Cover

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Frontmatter

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Title page

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p. iii

Contents

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p. vii

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Acknowledgments

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p. viii

This book draws on three main sources: growing up with a psychiatrist-father, a professional life devoted to the study of phenomenology, and many years’ practice in private counseling. Whatever learning I have managed in this time has come through the help of many others, some of the most prominent of whom I would like to thank here. In no particular...

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Introduction

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pp. 1-6

Contemporary European Philosophy has revolutionized the way in which we think about ourselves. Over the last two hundred years, such thinkers as Martin Heidegger, Sigmund Freud, Karl Marx, and Jean-Paul Sartre have challenged all of our most cherished and traditional views about what a person is and about what the world is. They have introduced...

Part I: The Form of Human Experience

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1. Interpretation

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pp. 9-20

What could be more obvious than that there is a world outside us andthat we must make choices about how to deal with it? When we thinkabout our place in the world, this is almost always what we imagine. Is itso obvious though? Is this the proper way to describe our situation? WeWhen we reflect on ourselves, we typically start by recognizing our-...

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2. Embodiment

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pp. 21-34

People can hurt us. A woman alone at night can be grabbed by a man on the street; she can be beaten and raped and left paralyzed or pregnant or syphilitic. A police officer can use the threat of hurting that is implied by his gun and uniform to get an innocent and intimidated black man to bow and grovel. A boy can be sodomized by his father every day...

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3. Memory

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pp. 35-48

At any moment, I find myself located. I find myself located in a specific situation that has a thickness to its identity that runs off in many directions, reaching a kind of indeterminateness beyond those points to which I pay direct attention. As I sit typing, I can...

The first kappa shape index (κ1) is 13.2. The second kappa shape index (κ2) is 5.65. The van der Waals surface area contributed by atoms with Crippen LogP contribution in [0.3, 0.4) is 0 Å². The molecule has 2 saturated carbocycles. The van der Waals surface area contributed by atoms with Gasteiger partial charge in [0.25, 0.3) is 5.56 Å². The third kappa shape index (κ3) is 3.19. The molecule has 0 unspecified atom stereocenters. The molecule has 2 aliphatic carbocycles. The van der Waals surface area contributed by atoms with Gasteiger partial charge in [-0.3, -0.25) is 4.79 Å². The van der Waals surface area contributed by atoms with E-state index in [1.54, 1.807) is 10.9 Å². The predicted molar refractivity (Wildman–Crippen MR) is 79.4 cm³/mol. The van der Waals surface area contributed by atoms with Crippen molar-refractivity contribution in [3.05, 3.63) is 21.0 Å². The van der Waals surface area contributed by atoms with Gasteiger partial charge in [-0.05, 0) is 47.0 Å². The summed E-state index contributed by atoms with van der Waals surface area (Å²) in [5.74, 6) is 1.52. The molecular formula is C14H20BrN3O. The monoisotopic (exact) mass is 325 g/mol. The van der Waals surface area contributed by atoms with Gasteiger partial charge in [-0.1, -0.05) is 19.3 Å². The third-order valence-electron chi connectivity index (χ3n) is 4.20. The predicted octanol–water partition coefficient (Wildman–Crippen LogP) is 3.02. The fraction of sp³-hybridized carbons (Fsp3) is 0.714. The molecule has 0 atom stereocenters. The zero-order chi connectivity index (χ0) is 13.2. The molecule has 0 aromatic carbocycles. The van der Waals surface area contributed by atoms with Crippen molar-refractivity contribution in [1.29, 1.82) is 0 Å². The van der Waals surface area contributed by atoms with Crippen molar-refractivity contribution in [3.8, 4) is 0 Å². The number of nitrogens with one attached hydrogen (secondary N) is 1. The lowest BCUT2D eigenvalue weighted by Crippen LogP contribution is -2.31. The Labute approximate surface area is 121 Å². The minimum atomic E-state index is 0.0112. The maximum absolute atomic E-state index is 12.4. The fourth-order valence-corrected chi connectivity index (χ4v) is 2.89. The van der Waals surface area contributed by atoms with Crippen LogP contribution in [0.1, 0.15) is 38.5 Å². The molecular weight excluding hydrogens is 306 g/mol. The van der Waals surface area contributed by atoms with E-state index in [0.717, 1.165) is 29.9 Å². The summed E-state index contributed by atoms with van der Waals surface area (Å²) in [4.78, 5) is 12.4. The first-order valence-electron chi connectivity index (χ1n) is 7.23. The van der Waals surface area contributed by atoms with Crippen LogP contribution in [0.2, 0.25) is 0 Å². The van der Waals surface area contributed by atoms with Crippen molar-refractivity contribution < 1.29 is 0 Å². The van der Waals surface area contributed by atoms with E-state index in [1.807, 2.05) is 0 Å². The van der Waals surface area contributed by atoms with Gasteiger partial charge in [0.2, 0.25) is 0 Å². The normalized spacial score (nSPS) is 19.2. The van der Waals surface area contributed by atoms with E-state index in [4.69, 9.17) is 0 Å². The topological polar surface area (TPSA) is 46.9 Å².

Part II: The Substance of Human Experience

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4. Others

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pp. 51-74

In part I, we considered ourselves as projective (future), embodied (present), and remembering (past). This remained a formal study, though: we know that these structures are true of all human experience, but we have not yet recognized the core of human experience—what it is that marks it as human. We know that we are always involved...

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5. Neurosis

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pp. 75-122

We have so far studied the nature of the human project and the form in which it carries itself out as an embodied agency. In part, this study has been an answer to the question, “How did we get here?” where “here”names the typical prejudices of familiar life with which we began our study.Our study has taken us to the point of recognizing why the embodied...

Part III: The Process of Human Experience

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6. Philosophy

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pp. 125-148

We cannot escape our determinacy. As self-transcending, as open, it is indeed this determinacy that is our entry into all value. Nonetheless, this determinacy is also our limit in that it imparts its form to the whole realm in which we are in contact with reality. Our embodiment is a wonder and a tragedy. The wonder of our...

Bibliography

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p. 149

Index

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pp. 157-162